photo by dorothee lang
I confess that I make a lot of use of online dictionaries and thesauruses, but not so much in the search for words and meanings as in the search for word origins. The original meaning of a word, what we initially wanted to describe, tells me much more about humans, and about the appropriateness of the words we use, than the meanings we have attached to words in the last few years or centuries to meet current needs. Too often that current need seems to be obfuscation anyway — the deliberate blurring or misrepresentation of meaning. So clever, we humans, with this powerful and dangerous tool, language. Orwell will tell you what you can do with words. “What would you like this word to mean, Mr. President?”
This article is about etymology, about what some words once meant.
Let’s start with the literal meaning of some of the words that refer to place and the people who live in those places.
Most of these words now have politically charged meanings very different from their original meanings. The terms we currently use most positively and enthusiastically are in fact terms of subjugation: civilization, family, home — governed by others, servile, dependent, that’s us.
The terms that correctly describe concepts that libertarians and anarchists love — barbarism and savagery — are now tainted with outrageously negative connotations of violence, war and cruelty, which is not what these words mean at all. When you call someone a barbarian and savage you’re actually telling them that they’re self-governed and free.
The term community comes, of course, from the same root as communism, and its original meaning has consequently been watered down to take away the scary connotation of equal sharing. The idea of equal sharing has never been popular in the individualistic West. The concept is now muddled (some would say deliberately confused) in our political rhetoric with ‘state-owned’, thanks to the bungling and idealistic despots who misruled pseudo-communist regimes.
The original ideals of both communism and democracy have never been achievable because neither concept is scalable beyond the community level. Large-scale communism abandons ‘owned by the people’ in favour of ‘owned by the state as representative of the people’. Large-scale democracy abandons ‘governed by the people’ in favour of ‘governed by representatives of the people’. We all know how ‘representative’ and ‘responsible’ both states and elected representatives really are. But rather than conceding that these systems are dysfunctional on any large scale, those in charge of these self-serving centralized organizations simply changed the meaning of words of place and people and governance, from their original meanings to ones that suited their purpose.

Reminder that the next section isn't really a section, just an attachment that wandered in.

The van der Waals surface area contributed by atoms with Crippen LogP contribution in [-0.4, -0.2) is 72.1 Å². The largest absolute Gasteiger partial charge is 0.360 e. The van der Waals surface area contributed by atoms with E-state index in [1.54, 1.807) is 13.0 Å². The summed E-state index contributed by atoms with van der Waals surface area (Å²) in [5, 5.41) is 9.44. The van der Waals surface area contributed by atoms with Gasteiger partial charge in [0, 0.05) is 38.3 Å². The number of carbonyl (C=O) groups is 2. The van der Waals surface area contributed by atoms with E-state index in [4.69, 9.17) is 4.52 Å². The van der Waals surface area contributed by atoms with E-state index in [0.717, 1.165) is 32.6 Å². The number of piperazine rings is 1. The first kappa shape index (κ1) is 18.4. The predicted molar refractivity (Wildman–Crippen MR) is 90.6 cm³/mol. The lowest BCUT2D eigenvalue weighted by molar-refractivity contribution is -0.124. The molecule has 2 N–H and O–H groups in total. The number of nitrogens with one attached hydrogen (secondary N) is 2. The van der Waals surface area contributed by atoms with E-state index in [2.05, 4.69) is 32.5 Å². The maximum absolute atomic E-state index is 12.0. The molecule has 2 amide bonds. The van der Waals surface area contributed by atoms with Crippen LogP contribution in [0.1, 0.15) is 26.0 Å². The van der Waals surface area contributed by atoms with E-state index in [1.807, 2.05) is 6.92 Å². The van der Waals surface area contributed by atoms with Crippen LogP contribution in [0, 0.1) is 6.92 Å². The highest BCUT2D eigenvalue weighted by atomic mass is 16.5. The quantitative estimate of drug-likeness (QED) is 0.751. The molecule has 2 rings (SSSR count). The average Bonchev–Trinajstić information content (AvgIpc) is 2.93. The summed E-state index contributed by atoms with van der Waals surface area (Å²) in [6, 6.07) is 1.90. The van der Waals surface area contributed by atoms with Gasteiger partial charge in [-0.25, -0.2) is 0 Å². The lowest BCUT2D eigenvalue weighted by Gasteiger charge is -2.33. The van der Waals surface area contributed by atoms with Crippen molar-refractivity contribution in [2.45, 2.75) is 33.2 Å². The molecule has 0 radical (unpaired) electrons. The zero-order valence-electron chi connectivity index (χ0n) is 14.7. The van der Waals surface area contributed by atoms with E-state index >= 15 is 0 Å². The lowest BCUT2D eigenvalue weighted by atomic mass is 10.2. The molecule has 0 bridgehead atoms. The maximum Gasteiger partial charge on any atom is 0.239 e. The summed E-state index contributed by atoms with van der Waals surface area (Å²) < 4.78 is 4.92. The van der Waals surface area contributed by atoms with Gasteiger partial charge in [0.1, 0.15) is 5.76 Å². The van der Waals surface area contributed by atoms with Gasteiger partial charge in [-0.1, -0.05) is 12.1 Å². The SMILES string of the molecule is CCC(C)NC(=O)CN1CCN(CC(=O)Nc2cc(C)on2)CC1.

Nevertheless, the idea of community endures because it is the natural way of all creatures to live — everything is shared equally, and no one ‘owns’ anything, at least beyond the burrow and the winter’s cache, which are both temporary ‘accommodations’. And the idea of home endures as well, once we realize that we have twisted its meaning from ‘the place to which we belong’ to ‘the place that belongs to us’. We all want and need to belong — to be a part of something greater than ourselves. And of course we are — we are part of Gaia, the self-managing collective meta-community comprising all life on Earth. The surrogates we have, in our disconnectedness and fear of nature, substituted for Gaia in our search to belong — nations, states, families, clubs — are arbitrary, artificial and suppressive human constructs. It is no wonder we are so torn and dissatisfied with them.
No terms have been so skewed from their original meaning as terms of governance. Here are the root meanings of some of these words: